Whatever other qualities it has, I think director Steven Soderbergh's 2011 thriller CONTAGION works best as a scary Public Service Announcement arguing the importance of washing your hands. And wiping down your workspace. And for heaven's sake, don't touch your face so much! During one of my internships, a preceptor (who was a true blue germaphobe) ended one day with, "If there's any wisdom I can impart to you, make sure you scrub furiously after every patient."
That advice has proven invaluable. I encounter a lot of bloody external auditory meatii. Other orifices, too. But of course potential contagions need not be so obvious. Objects ("fomites") like otoscopes and neckties can carry millions of germs and parasites. Another good reason not to wear those damned things. And if I touch an infectious patient, all the surfaces I touch afterward are breeding grounds for infection. People go about their day, grabbing doorknobs and handrails on the bus. The contagion could quickly and easily go exponential.
A woman named Beth (Gwenyth Paltrow) is coughing at the airport during Thanksgiving weekend. She just spent her afternoon layover in Chicago having an extramarital tryst. She thinks she's just suffering a nasty cold. After all, she spent an eternity on a plane returning from the Orient. Her condition degrades rapidly once home with her husband (Matt Damon) in Minneapolis. She and her son will be dead within 24 hours. The news reports several deaths in Hong Kong, Chicago, and several other cities.
The Department of Homeland Security and the Centers for Disease Control join forces and race against the clock to identify the origin of the outbreak and whether it is part of a bio-terrorism plot. The pathogen is traced back to Beth by an Epidemic Intelligence officer named Dr. Mears (Kate Winslet) whose efforts to secure funding for medical stations around Minneapolis are met with the usual red tape. By the time a large facility is approved and operational, Mears will find herself on one of the gurneys.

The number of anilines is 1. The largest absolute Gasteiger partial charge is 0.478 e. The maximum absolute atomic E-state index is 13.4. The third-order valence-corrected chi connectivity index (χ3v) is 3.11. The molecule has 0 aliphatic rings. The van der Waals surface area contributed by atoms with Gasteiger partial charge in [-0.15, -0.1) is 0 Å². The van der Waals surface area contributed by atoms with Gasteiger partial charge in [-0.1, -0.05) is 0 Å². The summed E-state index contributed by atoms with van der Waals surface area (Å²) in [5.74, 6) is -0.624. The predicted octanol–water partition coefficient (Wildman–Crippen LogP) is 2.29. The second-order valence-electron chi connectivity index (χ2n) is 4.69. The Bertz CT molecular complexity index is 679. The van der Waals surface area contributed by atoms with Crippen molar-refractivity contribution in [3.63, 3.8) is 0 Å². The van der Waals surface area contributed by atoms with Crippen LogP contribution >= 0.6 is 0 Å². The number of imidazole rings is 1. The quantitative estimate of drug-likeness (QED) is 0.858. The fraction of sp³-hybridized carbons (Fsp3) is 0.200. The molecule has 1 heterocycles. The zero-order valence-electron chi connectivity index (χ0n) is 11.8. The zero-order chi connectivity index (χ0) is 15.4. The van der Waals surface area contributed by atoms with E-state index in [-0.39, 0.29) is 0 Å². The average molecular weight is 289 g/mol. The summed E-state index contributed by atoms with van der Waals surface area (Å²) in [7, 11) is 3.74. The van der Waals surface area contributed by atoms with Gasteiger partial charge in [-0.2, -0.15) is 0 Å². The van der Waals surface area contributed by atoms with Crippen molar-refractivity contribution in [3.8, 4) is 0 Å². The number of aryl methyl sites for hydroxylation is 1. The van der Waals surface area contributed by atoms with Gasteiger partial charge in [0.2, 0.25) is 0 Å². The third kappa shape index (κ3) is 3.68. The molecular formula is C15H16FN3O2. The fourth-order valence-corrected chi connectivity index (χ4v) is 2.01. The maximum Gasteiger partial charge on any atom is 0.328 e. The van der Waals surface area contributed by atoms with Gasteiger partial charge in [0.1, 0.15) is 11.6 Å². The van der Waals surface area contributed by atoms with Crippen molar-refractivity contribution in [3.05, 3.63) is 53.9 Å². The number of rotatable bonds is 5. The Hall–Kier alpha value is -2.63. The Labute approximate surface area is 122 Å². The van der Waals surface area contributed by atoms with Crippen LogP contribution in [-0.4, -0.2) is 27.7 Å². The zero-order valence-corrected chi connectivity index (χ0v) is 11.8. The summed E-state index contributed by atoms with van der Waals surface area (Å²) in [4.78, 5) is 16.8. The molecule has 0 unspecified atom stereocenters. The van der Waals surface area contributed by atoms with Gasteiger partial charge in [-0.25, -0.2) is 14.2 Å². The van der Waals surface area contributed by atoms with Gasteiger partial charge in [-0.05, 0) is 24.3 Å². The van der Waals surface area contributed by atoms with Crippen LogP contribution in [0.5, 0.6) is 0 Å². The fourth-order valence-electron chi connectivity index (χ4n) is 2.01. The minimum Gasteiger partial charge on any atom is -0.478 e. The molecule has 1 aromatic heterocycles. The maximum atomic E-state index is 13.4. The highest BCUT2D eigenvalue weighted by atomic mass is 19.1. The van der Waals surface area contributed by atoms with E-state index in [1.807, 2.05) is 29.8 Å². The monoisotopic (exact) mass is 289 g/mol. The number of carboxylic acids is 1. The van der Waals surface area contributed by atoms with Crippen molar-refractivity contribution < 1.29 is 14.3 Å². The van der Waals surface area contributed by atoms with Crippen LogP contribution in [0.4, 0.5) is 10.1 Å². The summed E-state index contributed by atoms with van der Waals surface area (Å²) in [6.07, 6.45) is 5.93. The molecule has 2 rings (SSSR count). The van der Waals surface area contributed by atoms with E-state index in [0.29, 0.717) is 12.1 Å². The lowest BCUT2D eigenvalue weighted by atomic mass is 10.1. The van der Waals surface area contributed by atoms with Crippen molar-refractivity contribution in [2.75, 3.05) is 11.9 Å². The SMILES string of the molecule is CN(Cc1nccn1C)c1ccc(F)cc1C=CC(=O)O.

CONTAGION's impressive ensemble cast also features Elliott Gould as Ian Sussman, a university professor who breaks protocol and discovers within the virus a grouping of bat cells. Dr. Ally Hextal (Jennifer Ehle, who just about steals the movie from her more famous cast-mates), continues Sussman's research and learns of the additional presence of pig and human content within the viruses that mutates at a rate of 2, meaning that for every case of the infection, two more will be generated over its infectious period. My favorite moments in CONTAGION featured Hextal as her mind began to spin furiously into action. After she discovers a vaccine, she inoculates herself and tests this by exposing herself to her infected father (in a concise and very effective scene).
The film has been constructed to resemble a docudrama, with several scenes of medical explanations and concerned faces. There are also the expected moments of chaos - of desperate citizens looting and degenerating to violence when vaccines and food run out. Yet, the director is guiltless of overly stylizing his movie, and Soderbergh crafts CONTAGION with an austerity that is close to perfect, spurring interest from the viewer on several levels: intellectually, emotionally, viscerally. The film was shot with the RED MX digital camera and looks astonishing. The clarity of the visual is icily perfect for Soderbergh's purposes here, as coldly precise as science itself.
I found the statements the screenplay makes regarding the character of Alan (Jude Law), a conspiracy theorist whose blog becomes insanely popular during the outbreak, quite fitting as well. Millions read his rants against pharmaceutical companies and the medical establishment. When he corners Dr. Sussman for information, the professor retorts, "You know what a blog is, don't you? Graffiti with punctuation." Alan champions a holistic preparation derived from the forsythia plant, then pretends to be infected and cured by the substance. Once the vaccine is perfected and proven successful, CONTAGION makes clear that evidence-based, pure medicine will save the day.
If anyone reading this works in a medical office, by the way, remember: Cavicide is your friend.